Mexican official says there's an election link to caravan

Central American migrants are moving through southern Mexico in a second US-bound caravan

Central American migrants are moving through southern Mexico in a second US-bound caravan

"We're bringing in strategic airlift", U.S. Northern Command Commander Air Force Gen. Terrence O'Shaughnessy said Monday.

That means more than 9,000 troops have already been committed to military operations on the border and Trump, who is prone to hyperbole, on Wednesday said the final number could swell to 15,000 troops.

The Mexican government has, in fact, taken a fairly contradictory stance on helping or hindering the caravan, reflecting the country's balancing act: Officials don't want to irk U.S. President Donald Trump, but Mexicans themselves have long suffered mistreatment as migrants. So their role would largely be limited to activities such as providing helicopter support for border missions, installing concrete barriers and vehicle maintenance, rather than detaining migrants.

Later, Trump added that he is thinking "very seriously" and "immediately" of stopping aid to countries where people in the group of migrants are coming from.

"It's a risky group of people", Trump said of the latest group of a few thousand migrants, who are still deep inside Mexico far from their goal. Several smaller groups, estimated at a combined 1,200 people, are farther away. Officials said that number could reach a maximum of about 8,000 under present plans.

Speaking to reporters outside the White House, Trump denied suggestions that the administration is using "fear mongering" to amplify the threat posed by a group of migrants traveling north through Mexico, some of whom said they intend to seek asylum in the United States.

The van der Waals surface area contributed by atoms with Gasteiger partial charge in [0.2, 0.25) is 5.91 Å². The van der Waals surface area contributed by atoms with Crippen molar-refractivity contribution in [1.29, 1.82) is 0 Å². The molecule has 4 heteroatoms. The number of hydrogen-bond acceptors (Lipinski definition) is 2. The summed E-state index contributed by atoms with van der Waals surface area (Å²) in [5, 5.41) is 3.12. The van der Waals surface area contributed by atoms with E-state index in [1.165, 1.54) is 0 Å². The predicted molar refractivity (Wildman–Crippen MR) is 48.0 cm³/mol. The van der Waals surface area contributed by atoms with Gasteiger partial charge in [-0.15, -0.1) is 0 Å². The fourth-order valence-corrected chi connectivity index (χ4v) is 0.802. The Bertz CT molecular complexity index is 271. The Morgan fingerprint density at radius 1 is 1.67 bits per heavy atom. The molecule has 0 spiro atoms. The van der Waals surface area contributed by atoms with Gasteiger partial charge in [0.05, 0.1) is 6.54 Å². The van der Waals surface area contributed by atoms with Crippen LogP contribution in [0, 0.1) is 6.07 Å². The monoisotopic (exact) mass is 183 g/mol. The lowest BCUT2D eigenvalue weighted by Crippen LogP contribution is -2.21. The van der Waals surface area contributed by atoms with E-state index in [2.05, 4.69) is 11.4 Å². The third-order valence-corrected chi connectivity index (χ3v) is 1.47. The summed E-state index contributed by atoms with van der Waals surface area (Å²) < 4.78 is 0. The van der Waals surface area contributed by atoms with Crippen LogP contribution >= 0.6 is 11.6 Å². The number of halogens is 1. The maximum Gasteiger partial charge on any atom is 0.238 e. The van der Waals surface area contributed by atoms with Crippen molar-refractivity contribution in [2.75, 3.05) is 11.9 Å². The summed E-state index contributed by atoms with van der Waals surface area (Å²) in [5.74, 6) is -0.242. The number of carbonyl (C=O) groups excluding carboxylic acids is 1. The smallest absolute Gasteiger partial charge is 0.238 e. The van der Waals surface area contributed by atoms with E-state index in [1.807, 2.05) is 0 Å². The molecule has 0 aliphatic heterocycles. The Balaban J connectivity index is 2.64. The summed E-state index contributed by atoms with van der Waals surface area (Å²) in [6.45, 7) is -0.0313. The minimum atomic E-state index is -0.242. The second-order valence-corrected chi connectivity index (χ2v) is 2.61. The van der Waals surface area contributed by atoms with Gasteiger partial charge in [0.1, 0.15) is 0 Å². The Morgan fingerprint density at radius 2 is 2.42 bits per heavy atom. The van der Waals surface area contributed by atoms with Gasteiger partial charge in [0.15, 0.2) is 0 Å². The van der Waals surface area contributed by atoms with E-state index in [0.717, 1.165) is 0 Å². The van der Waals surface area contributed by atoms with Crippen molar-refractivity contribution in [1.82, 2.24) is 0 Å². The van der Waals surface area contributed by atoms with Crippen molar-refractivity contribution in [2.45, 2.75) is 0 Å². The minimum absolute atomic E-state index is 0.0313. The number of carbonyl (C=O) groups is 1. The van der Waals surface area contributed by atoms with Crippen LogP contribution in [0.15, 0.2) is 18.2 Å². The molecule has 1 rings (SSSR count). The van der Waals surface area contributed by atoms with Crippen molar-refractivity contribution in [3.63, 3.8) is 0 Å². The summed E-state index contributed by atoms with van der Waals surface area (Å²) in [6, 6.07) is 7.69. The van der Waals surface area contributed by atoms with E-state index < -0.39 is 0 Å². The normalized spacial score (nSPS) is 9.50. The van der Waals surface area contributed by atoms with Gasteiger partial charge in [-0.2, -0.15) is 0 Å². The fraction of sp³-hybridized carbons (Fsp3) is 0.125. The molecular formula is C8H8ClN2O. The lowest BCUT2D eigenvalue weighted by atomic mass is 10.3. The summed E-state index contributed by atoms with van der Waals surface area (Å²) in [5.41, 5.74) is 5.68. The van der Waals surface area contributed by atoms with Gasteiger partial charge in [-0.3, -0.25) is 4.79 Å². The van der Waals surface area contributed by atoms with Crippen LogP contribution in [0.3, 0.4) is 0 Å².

At first there was just one so-called "caravan" of people seeking to enter the US.

With his eyes squarely on next Tuesday's contests, Trump has rushed a series of immigration declarations, promises and actions as he tries to mobilize supporters to retain Republican control of Congress.

Trump's comments on Wednesday appeared to catch the Pentagon off guard.

Trump has sought to use immigration as an issue to motivate Republican voters ahead of the November 6 elections, where Republicans will seek to maintain control of both congressional chambers.

Still, the large troop deployment will be limited to performing similar support functions as the National Guard troops Trump has already sent to the border. Officials said they had no plans to deploy as many as 15,000 troops. President Juan Orlando Hernandez was re-elected last November in an election many Hondurans suspected was fraudulent, but was recognized by the United States.

Trump did not back down Wednesday from his proposal to upend the very concept of American citizenship.

Mr Trump has announced he is sending more than 5,000 soldiers to shore up the US-Mexico border as he talks up what he calls a "migrant invasion" to appeal to his right-wing base ahead of the congressional vote next Tuesday.

He also has introduced the issue of ending birthright citizenship through an executive order, a method Speaker Paul Ryan and others have criticized given forceful language in the 14th Amendment.

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